EPBA Initiatives

The Association is proud to have lead the initiative of removing mercury from general purpose primary batteries by all main manufacturers in January 1993.

Already in the late 80’s, the battery industry started to reduce the mercury content in the Alkaline and Zinc-Carbon batteries, which represent approx. 90% of the units sold in Europe. The objective of mercury free batteries was achieved in 1993. Since 1993 all battery manufacturers of the European Portable Battery Association have eliminated mercury in the Alkaline and Zinc-Carbon batteries. Thanks to this milestone in battery technology today’s general purpose batteries contain less than 2 ppm mercury on average, which is present as natural background traces within the materials used in batteries.

Due to the long lifetime of Alkaline and Zinc-Carbon batteries of approx. 10 years it was expected that the old mercury containing batteries would appear in the waste stream until 2003/2004.

Since the mid 90’s EPBA has monitored the mercury content in the Alkaline and Zinc-Carbon battery waste stream. The latest so-called stock-pile analysis was undertaken in February 2002 in France. A representative sample of 5000 kg was analyzed with respect to its mercury content and the result shows clearly, that 92 % of the returning batteries are mercury free. Only 8% of the very old batteries produced before 1993 still contained mercury.

That’s a clear success for the first IPP project undertaken by the battery industry. Today 90% of the sold batteries are not harmful to the environment and also over 90% of the returning batteries in the waste stream do not contain any harmful materials.

In 1996 the battery industry realized that battery companies, who were not members of EPBA, supplied the European markets as well and that some of them continued to use mercury in Alkaline and Zinc-Carbon batteries. EPBA asked the European Commission to ban mercury from all batteries except button cells due to technical reasons. Its use is still required. This was achieved in the Technical Adaptation Directive 98/1/01. Member States have been very slow in implementing this adaptation, and this will delay the elimination of mercury contained in batteries from the waste stream in those countries.

The EPBA proposals are an initiative called the “Two Step Plan” which recommends:

  1. A ban on all batteries containing more than 5ppm of mercury by January 1999. Button cells containing up to 2% by weight of mercury would be exempted from the ban.
  2. Collection and recycling of all batteries 4 years later from 2003.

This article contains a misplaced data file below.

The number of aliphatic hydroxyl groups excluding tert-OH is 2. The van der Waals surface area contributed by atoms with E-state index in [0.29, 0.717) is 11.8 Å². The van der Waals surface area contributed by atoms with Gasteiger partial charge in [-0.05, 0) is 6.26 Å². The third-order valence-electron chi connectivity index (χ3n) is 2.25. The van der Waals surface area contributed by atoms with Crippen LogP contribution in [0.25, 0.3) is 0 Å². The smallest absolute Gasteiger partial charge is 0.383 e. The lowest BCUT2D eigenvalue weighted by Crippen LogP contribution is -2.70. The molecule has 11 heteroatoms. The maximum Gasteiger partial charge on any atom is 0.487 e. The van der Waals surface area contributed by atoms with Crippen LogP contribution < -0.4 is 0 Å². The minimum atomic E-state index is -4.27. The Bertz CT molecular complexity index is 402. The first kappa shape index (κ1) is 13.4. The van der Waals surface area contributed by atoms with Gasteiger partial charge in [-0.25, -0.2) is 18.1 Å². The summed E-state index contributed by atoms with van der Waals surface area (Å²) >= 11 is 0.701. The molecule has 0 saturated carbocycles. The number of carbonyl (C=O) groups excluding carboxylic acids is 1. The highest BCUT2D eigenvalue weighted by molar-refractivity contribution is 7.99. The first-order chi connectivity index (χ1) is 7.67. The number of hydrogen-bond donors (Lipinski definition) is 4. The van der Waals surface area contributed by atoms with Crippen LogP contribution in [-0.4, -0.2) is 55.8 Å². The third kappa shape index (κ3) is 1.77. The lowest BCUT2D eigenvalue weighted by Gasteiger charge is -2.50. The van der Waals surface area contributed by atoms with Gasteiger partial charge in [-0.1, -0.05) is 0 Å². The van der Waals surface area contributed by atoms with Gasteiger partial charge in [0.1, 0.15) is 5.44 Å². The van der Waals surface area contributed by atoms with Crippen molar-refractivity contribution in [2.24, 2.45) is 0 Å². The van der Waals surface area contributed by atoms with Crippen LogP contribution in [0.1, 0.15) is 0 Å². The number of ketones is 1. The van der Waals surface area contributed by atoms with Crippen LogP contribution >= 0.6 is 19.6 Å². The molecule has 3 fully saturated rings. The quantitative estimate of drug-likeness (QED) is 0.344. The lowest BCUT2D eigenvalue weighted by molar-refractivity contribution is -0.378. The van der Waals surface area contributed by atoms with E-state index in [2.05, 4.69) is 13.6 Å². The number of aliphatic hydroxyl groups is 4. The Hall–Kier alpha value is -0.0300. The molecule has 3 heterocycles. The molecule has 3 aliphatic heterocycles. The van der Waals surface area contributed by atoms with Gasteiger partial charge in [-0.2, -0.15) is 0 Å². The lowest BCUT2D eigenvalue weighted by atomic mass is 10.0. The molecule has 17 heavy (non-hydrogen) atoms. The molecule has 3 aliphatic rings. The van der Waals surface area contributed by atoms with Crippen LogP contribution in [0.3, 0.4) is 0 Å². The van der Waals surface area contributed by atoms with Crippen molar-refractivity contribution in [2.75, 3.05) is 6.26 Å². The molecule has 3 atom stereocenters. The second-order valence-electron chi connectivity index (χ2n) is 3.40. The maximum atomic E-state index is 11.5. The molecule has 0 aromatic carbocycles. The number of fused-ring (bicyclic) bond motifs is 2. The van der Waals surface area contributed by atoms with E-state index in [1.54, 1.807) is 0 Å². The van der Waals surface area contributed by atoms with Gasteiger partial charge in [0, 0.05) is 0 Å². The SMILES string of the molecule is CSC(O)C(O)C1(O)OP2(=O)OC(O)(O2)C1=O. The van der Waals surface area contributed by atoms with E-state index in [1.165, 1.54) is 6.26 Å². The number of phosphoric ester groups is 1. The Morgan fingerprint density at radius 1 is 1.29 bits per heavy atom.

The EPBA has invested large sums into the analysis and development of best practices for recycling. Recycling is only worthwhile if it is effective, environmentally sound and economically feasible.

National Battery Associations in Eastern Europe

Following its success in Western Europe, the concept is now underway in CEECs. Encouraging and supporting the creation of national associations in the Central and Eastern European Countries is an important task for EPBA in order to assist the further development of a collection and recycling system for batteries in those countries. These associations already exist through the support of EPBA in the Czech Republic, Hungary, Poland, Romania and Russia. In 2002 EPBA agreed the creation of a CEE-Regional Collection and Recycling Organisation, which was formed in May 2002. This organisation (REBA, Poland) will ensure a proper collection and recycling of spent batteries following the national legislation in the CEE countries.

The Recent Achievements of the EPBA

  • The EPBA has commented on a wide range of battery legislation and its recommendations have been included in national and EU-wide regulations.
  • The EPBA also distributes guidelines to its members clarifying legislative issues and advising them on the key points. For example, the EPBA drew up guidelines on Battery Marking in the EU showing the use of the international recycling symbol on sealed Ni-Cd and portable lead batteries.
  • EPBA stipulated the automatic sorting of spent batteries in cooperation with engineering and waste management companies. Several automatic and semi-automatic battery sorting facilities are now implemented in the European Market using the knowledge and expertise of EPBA. To enable automatic sorting for Alkaline and Zinc-Carbon batteries, battery manufacturers add voluntarily an invisible UV marking system on the batteries enabling sorting of “mercury free”.
  • EPBA is monitoring and working closely with all battery recycling operations in Europe to achieve environmental and economic efficient recycling of batteries. As batteries mainly contain metals such as Iron, Zinc, Manganese, Lead, Nickel, Cadmium, Cobalt and others EPBA advocates to use the existing metal industry recycling infrastructure to bring back the metals into the economic loop.
  • Recently, The European Commission proposed legislation which would require the collection and recycling of all portable batteries. In addition, some of the proposals could threaten the continued use of Ni-Cd batteries. While the EPBA supports initiatives which promote the collection and recycling of all batteries, including NiCd batteries, it asks the European Commission to prevent potential market distortions.